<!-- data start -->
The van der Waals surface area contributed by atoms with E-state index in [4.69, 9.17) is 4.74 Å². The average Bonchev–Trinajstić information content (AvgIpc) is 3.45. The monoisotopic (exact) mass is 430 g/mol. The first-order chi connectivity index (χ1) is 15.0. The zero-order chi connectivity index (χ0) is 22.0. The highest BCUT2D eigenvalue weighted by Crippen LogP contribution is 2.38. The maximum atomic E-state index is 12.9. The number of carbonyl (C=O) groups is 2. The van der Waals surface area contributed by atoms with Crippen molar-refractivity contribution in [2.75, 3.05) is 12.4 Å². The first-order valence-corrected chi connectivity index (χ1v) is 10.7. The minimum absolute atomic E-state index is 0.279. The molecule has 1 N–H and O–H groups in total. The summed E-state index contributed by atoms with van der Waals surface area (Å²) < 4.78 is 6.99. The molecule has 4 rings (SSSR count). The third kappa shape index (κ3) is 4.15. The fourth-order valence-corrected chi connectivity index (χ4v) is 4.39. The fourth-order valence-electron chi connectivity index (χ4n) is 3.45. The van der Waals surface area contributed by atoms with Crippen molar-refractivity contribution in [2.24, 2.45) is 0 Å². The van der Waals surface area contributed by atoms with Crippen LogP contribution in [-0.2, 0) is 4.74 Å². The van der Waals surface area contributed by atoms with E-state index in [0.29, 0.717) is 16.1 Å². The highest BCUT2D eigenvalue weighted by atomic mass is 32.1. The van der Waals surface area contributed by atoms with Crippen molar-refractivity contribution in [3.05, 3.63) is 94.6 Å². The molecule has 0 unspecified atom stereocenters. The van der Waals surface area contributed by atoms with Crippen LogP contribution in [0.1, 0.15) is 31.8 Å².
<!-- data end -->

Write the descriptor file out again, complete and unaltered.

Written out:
The van der Waals surface area contributed by atoms with E-state index in [4.69, 9.17) is 4.74 Å². The average Bonchev–Trinajstić information content (AvgIpc) is 3.45. The monoisotopic (exact) mass is 430 g/mol. The first-order chi connectivity index (χ1) is 15.0. The zero-order chi connectivity index (χ0) is 22.0. The highest BCUT2D eigenvalue weighted by Crippen LogP contribution is 2.38. The maximum atomic E-state index is 12.9. The number of carbonyl (C=O) groups is 2. The van der Waals surface area contributed by atoms with Crippen molar-refractivity contribution in [2.75, 3.05) is 12.4 Å². The first-order valence-corrected chi connectivity index (χ1v) is 10.7. The minimum absolute atomic E-state index is 0.279. The molecule has 1 N–H and O–H groups in total. The summed E-state index contributed by atoms with van der Waals surface area (Å²) < 4.78 is 6.99. The molecule has 4 rings (SSSR count). The third kappa shape index (κ3) is 4.15. The fourth-order valence-corrected chi connectivity index (χ4v) is 4.39. The fourth-order valence-electron chi connectivity index (χ4n) is 3.45. The van der Waals surface area contributed by atoms with Crippen molar-refractivity contribution in [2.24, 2.45) is 0 Å². The van der Waals surface area contributed by atoms with Crippen LogP contribution in [-0.2, 0) is 4.74 Å². The van der Waals surface area contributed by atoms with E-state index in [0.29, 0.717) is 16.1 Å². The highest BCUT2D eigenvalue weighted by atomic mass is 32.1. The van der Waals surface area contributed by atoms with Crippen molar-refractivity contribution in [3.05, 3.63) is 94.6 Å². The molecule has 0 unspecified atom stereocenters. The van der Waals surface area contributed by atoms with Crippen LogP contribution in [0.1, 0.15) is 31.8 Å².